Aslan’s preoccupation with the Hindu “obsession” with purity deserves close examination. While on that job, it might perhaps not hurt to remind Aslan that, in strains of traditional Islam, especially the Shi’ism rampant in his native Iran, the Kafir is also “Najis—impure—at par with urine and feces. This is also why Pakistan was so named, for the “Pak” or “Pure” thereby separated themselves from the “najis” Hindus. Incidentally, this objective fact of Islamic jurisprudence also gives the lie to Aslan’s sanctimonious statements about the allegedly unique Hindu “obsession with ritual purity.” Islam is also concerned with ritual purity, only it is based on different assumptions (or “obsessions”). And, the very ritual act of wudu (ablutions) performed by the believers before each of their five daily prayers are testimony to the selfsame “obsession” with ritual purity. Indeed, in this case at least, while “while we may speak in different religions, we are, more often than not, often expressing the same faith.” Or obsession, just for consistency. For those who care to inquire further, the hadiths are quite explicit about “correct” methods of purifying oneself after communing with nature, based on prophetic precedent and a traceable chain of transmission (isnad), no less. We hope Aslan will remember this during the next time he rolls out his prayer mat or ascends the metaphorical CNN tower for the broadcast of the next episode of “Believer.”

Aslan was apparently attracted to Aghora because he discerned in the members of this sect a group of proto-revolutionaries who actively flouted Hindu norms of purity and caste exclusiveness (i.e. “obsessions”). Now, Aghora literally means non-ghora i.e. “non-terrible.” The followers of the Aghora path, the Aghoris, literally try to view the entire world as “non-terrible,” not merely in a metaphysical sense or for reasons of political correctness, but also in a very physical sense. They seek to go beyond the “pairs of opposites” that, in their view, arise from the illusory sensory perception of differences, of personal likes and dislikes, and feelings of pleasure and pain. And, to truly follow this idea, they conduct themselves indifferently in the extreme, even eating substances that humans normally find bizarre or disgusting, which provides what presstitutes (journalists) call a “good copy” for Aslan and his handlers at CNN.

The Aghori sadhu in the CNN video first drank some of his own urine—as in his view—there was nothing that was intrinsically “disgusting” about it. We may say that he did not just walk the talk, but also drank it and lived it. Then, he graciously wanted to extend the same courtesy to his newest acolyte in the person of Reza Aslan who promptly voted with his heels. The urine in the Aghori’s palm was, to borrow Aslan’s cordial and engaging phraseology, a very unique form of water from a very unique well that exorcised Aslan of his revolutionary zeal.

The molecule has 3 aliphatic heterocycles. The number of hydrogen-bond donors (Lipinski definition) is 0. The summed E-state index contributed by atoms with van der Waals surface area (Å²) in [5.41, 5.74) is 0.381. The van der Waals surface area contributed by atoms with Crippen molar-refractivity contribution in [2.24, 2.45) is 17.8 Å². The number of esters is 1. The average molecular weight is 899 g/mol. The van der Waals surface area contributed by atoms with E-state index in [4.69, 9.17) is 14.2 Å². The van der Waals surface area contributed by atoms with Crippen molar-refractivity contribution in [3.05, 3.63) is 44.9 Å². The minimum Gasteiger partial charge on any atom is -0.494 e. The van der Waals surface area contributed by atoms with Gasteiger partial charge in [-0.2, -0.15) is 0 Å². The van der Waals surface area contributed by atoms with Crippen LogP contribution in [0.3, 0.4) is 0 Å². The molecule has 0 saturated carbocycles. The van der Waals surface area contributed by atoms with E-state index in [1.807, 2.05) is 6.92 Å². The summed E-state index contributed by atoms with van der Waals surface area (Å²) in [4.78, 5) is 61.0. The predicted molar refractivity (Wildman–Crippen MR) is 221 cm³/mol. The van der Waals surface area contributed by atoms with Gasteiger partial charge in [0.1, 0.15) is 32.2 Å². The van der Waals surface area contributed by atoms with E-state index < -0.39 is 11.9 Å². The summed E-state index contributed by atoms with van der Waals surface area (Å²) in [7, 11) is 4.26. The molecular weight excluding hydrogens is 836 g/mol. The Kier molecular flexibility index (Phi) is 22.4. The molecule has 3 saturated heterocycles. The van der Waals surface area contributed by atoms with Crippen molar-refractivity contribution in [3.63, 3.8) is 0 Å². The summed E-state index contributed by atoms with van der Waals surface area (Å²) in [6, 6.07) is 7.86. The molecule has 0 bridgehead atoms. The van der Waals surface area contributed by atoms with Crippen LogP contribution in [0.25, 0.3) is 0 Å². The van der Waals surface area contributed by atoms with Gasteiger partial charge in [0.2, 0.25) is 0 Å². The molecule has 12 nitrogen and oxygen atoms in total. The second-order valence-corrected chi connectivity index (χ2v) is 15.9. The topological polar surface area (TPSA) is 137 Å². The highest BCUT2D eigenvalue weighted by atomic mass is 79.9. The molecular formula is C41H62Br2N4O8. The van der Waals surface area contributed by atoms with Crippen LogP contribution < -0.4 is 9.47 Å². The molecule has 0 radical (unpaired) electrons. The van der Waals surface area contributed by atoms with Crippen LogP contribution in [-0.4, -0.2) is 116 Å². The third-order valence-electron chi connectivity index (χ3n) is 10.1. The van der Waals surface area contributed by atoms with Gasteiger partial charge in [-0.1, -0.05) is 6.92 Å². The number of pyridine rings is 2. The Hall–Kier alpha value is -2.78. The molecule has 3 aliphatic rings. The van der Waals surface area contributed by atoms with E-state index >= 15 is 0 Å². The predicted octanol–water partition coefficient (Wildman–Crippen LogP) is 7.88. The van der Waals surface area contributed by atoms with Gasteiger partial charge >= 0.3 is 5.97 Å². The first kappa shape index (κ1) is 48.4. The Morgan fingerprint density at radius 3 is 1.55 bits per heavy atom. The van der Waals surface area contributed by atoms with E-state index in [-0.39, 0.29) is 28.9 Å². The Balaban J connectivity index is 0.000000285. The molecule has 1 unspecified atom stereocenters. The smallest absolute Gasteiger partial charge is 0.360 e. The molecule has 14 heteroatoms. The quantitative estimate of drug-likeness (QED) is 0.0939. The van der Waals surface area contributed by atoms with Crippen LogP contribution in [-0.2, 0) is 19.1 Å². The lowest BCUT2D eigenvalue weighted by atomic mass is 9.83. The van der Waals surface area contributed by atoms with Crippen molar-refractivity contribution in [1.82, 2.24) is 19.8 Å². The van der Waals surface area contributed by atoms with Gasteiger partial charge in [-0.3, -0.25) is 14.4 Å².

Notes

  1. CNN: Face to face with a cannibalistic sect (video clip).
  2. Ishwar Sharan, The Myth of Saint Thomas and the Mylapore Shiva Temple (2010), Chapter Nine
  3. CNN: Reza Aslan: Why I am a Muslim.

Despite religious opposition the Bank of England will keep beef fat in its banknotes – Akshat Rathi

New plastic five pound note

Akshat RathiCritics … have strong philosophical or religious grounds for rejecting animal-derived products in money. “This is unacceptable to millions of vegans, vegetarians, Hindus, Sikhs, Jains and others in the UK,” reads the petition [to the Bank of England]. –  Akshat Rathi

“We demand that you cease to use animal products in the production of currency.” More than 130,000 people recently signed this petition, aimed at the Bank of England. (Who says central banking doesn’t stir up passions?)

The animal product in question is tallow, derived from beef or mutton. The bank admitted that its new plastic notes, launched with the £5 in September last year, contain trace amounts of it, stoking some controversy.

But after an extensive investigation into alternative methods to make the money, the bank said, essentially, “deal with it.” The fat-laced fiver will continue to be printed, as will a new plastic tenner, starting in September this year.

“Trace,” chemically speaking, means a substance is present in fewer than 100 parts per million, or 0.01% of the total. But when all the paper £5 and £10 notes are replaced over the next few years, there will be some 1.1 billion plastic banknotes in circulation, each containing trace amounts of tallow. How many cows, then, will die in the name of British money?